“The clay lined pond is oxidizing the iron flowing rust, and it’s filling up with iron oxides, but that’s the way it was designed,” Nairn said. “We’re tracking that and design life is about 25 years. We’re on track for that right now.
“The surface flow wetlands are starting to filter those solids out and the trace metals stick to the iron,” he added. “About 100 kg of iron per day comes in and about 4 kg goes out of that very first unit. The removal rate in our engineering design is 20 g per square meter per day and over eight years, we’re real close to that. It's working like it’s supposed to.”
Noticeable levels of lead, cadmium and arsenic have changed. Lead and cadmium both decrease significantly by the first unit and arsenic is completely filtered out. To filter out zinc, the system relies on microbes.
“We see some decreasing upfront for zinc but the big changes occur in the vertical flow bioreactors,” Nairn said. “These are the systems that incorporate a subsurface drain that’s all perforated pipe, buried in limestone and a mixture of mushroom compost, limestone sand and wood chips. The water flows vertically down into the compost and we rely on microbial action to help us treat the water.
“The microbes take the sulphate that’s naturally in the mine water and the organic matter in the compost, which produces metal sulfides,” he added. “These metal sulfides are where we retain the zinc, cadmium and the lead. It’s working like it was designed.”
Overall, pH has increased and iron, zinc and nickel have decreased considerably. There are still measurable amounts found but significantly lower than when it is released from the ground. Cadmium and arsenic are below their detection rates and cannot be measured.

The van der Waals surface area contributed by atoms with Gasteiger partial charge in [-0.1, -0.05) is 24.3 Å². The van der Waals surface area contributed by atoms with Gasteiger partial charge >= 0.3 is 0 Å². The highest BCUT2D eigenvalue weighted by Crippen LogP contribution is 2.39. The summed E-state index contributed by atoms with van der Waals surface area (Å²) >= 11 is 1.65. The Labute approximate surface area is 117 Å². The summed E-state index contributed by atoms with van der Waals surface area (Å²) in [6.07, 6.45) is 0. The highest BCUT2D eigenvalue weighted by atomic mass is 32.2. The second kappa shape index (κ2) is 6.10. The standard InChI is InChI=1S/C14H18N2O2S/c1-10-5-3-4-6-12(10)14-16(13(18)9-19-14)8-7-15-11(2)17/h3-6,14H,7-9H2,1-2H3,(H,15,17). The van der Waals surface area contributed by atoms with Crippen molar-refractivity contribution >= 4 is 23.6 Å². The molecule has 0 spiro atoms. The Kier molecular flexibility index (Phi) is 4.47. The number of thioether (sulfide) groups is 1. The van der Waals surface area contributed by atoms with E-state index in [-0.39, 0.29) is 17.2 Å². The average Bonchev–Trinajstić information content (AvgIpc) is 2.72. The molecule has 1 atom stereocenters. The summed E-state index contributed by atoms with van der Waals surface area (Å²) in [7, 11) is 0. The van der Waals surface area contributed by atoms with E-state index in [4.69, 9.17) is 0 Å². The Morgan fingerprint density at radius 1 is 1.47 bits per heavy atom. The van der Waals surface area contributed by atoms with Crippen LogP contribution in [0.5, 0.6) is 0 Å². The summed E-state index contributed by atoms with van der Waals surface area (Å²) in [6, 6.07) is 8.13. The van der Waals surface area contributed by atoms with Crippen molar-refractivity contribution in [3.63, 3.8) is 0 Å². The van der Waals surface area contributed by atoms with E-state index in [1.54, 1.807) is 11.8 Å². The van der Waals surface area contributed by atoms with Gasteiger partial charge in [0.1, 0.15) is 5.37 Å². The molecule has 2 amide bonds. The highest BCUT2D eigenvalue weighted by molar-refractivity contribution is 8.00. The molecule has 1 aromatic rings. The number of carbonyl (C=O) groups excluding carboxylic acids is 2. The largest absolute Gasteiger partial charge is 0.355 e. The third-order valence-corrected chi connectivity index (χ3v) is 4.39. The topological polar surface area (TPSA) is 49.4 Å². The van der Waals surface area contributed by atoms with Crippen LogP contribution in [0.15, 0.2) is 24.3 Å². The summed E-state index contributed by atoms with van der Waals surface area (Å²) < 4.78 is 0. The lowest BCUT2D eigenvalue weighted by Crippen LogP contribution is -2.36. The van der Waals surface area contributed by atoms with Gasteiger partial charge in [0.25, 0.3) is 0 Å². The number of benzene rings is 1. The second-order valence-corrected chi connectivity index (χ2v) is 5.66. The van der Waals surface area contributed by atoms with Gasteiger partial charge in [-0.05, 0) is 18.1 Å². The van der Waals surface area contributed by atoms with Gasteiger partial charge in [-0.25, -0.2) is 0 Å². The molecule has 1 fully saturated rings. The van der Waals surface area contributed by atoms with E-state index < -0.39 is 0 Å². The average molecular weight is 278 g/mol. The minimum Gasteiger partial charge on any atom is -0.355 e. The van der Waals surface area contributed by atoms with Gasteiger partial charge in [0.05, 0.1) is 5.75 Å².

Not only has there been remarkable changes in chemistry but also on the biological side, as well. The data shows marked improvements in water quality and early indications of return of fish communities.
“The numbers of fish species have increased,” Nairn said. “We have brand new species that we haven’t seen prior to construction. Not only do the number of species increase, but we’ve seen in increases in species’ diversity and richness.”
In 2000, a five-year review statement was released that said it’s expensive to treat the water and “there is no reason to revisit the fund-balancing waiver that was made in the 1984 OU1 ROD.” In 2015, the review said “treating mine water discharge via passive treatment appears to be economically feasible” and that the waiver is no longer valid and should be re-evaluated.
“Not only are we showing results with data, but there seems to be some movement on the decision making side, which is just as important if not more important,” Nairn said.
CREW hopes to implement the passive treatment system in another area of Commerce. Nairn said their next area of focus will be the southeast area next to the Mickey Mantle Field and Commerce High School. The surface was reclaimed in 2006 and the water currently discharges into the unnamed tributary.
Nairn said his team has implemented a conceptual design based on their success at Mayer Ranch. They put out request for the design/build proposals last year and were awarded the design/build in December 2015. Final engineering designs were scheduled for Sept. 2 and construction is set to begin on Thursday.
“Staking starts Thursday and construction will begin a week after,” Nairn said. “We will have a stormwater pond, a big oxidation pond, the wetland filter, the vertical flow bioreactor, the final polishing unit and will discharge back in the unnamed tributary upstream into its current location.
“Hopefully, it will be better than it is now,” he added. “If we do this, we would have addressed all of the artesian discharges in the unnamed tributary watershed. We would have addressed all of the orange water up-flowing out of the ground in the UT watershed.”
The passive treatment system has proved to reverse the irreversible.